If the paint stain is superficial, you can try scraping it off with a razor blade. If everything else fails you should also try the poultice application.
Rust stains are easy to identify they are colored like copper and tend to present themselves in the form of the metallic items that were on top of your marble countertop until you noticed they were staining it.
Sadly, these stains are very hard to remove, they may be permanent. Your best choice is to try the poultice solution.
Water Spots and Rings
Hard water may leave spots or rings on your marble countertop. Those are usually quite superficial and can be removed if you buff the countertop with dry #0000 steel wool.
This technique can also erase light scratches but you should be very careful.
Removing resilient stains with poultice
When the stain has sunk in deep enough just applying products to the surface of the marble won’t be enough to suck it out. However, using an appropriate poultice and leaving it there for a few days might do the trick.
The poultice is prepared by mixing water, baking soda, and a liquid solvent that’s appropriate to the type of stain you’re dealing with. Your goal is to make it the same consistency as peanut butter. See below a table of which liquid solvent to mix to remove the types of stain we discussed.
|Type of Stain||Liquid Solvent|
|Rust Stains||Rust Remover Liquid|
|Organic Stains||6% Hydrogen Peroxide|
|Ink or Paint Stains||6% Hydrogen Peroxide|
Apply the poultice to the stained area forming a ¼ to ½ inch thick coating. Extend this coating beyond the stained area by at least 1 inch. Cover it with plastic and tape it for sealing.
After 24 hours, remove the plastic and let the poultice dry for another 24 hours. The drying process is what pulls the stain out of the stone and into the material.
Then, remove the poultice, rinse it with water, and buff dry with a soft cloth. Check how it affected the stain, it might take up to 5 applications to remove it thoroughly.
For detailed instructions check out this video from the Marble Institute of America (now, The Natural Stone Institute)
Removing etches from marble countertops
Etch marks, unfortunately, are permanent in a way. However, if they are superficial enough, you can manually polish down the surface and “erase” the etching mark. We will teach you how, and the best is, you can try the same technique for scratches.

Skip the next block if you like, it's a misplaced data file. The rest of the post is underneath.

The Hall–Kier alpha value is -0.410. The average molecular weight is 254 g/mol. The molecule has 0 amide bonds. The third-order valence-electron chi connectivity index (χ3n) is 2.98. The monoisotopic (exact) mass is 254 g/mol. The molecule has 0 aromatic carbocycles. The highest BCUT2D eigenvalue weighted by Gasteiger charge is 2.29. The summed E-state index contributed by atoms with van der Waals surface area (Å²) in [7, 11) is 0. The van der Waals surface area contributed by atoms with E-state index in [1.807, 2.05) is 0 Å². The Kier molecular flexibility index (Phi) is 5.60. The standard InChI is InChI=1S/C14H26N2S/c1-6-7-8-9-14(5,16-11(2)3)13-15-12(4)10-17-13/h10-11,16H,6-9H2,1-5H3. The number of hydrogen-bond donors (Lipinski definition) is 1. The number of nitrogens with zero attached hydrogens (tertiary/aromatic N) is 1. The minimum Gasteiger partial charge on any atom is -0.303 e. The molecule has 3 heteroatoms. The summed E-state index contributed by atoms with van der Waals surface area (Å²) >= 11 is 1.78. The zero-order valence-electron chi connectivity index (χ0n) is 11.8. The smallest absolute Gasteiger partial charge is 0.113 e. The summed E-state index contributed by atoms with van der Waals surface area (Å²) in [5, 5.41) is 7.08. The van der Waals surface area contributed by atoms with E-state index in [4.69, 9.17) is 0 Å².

You will need to have some marble polishing powder (MB 11 is the standard choice) and a spray bottle. Also, it is definitely recommended that you use latex or rubber gloves to do it. Follow this procedure:
Clean the surface above the etch mark. Add enough polishing powder to cover the entire mark. Spray water on the powder 2 to 3 times. Use a dampened towel to rub the mixture on the etching mark for 20 seconds to 1 minute.
That’s it, if it doesn’t completely remove the mark, you can always try a second time, but only after completely cleaning and drying the countertop. If everything goes right your eches will disappear like magic.
Complete Marble Countertop Restoration
If your stains and etches are too deep for these techniques, don’t fret, cause that’s not the end.
You can hire professionals to hard polish your whole countertop, making it look new again, only a bit thinner.
If you live in Sarasota, FL, or surrounding cities, our team on Eagle Stones is eager to help you. Get in touch or visit our showroom.
You can remove water rings from marble by using mild dish soap with water. Start by scrubbing gently with a soft-bristled brush. If the stain resists, buff the surface with a piece of dry super-fine grade (0000) steel wool.
Mild soap and water are the best things you can use on marble. Avoid any acidic products at all costs. Lemon and vinegar and any other cleaning products that may contain acid should never come close to marble.
Baking soda should be used with caution due to its alkaline nature. Using it every day on marble can make your countertop dull.
Restoration is possible by using a soft cloth and a paste made of water and some marble polishing powder. Just be sure to choose a product that is not acidic.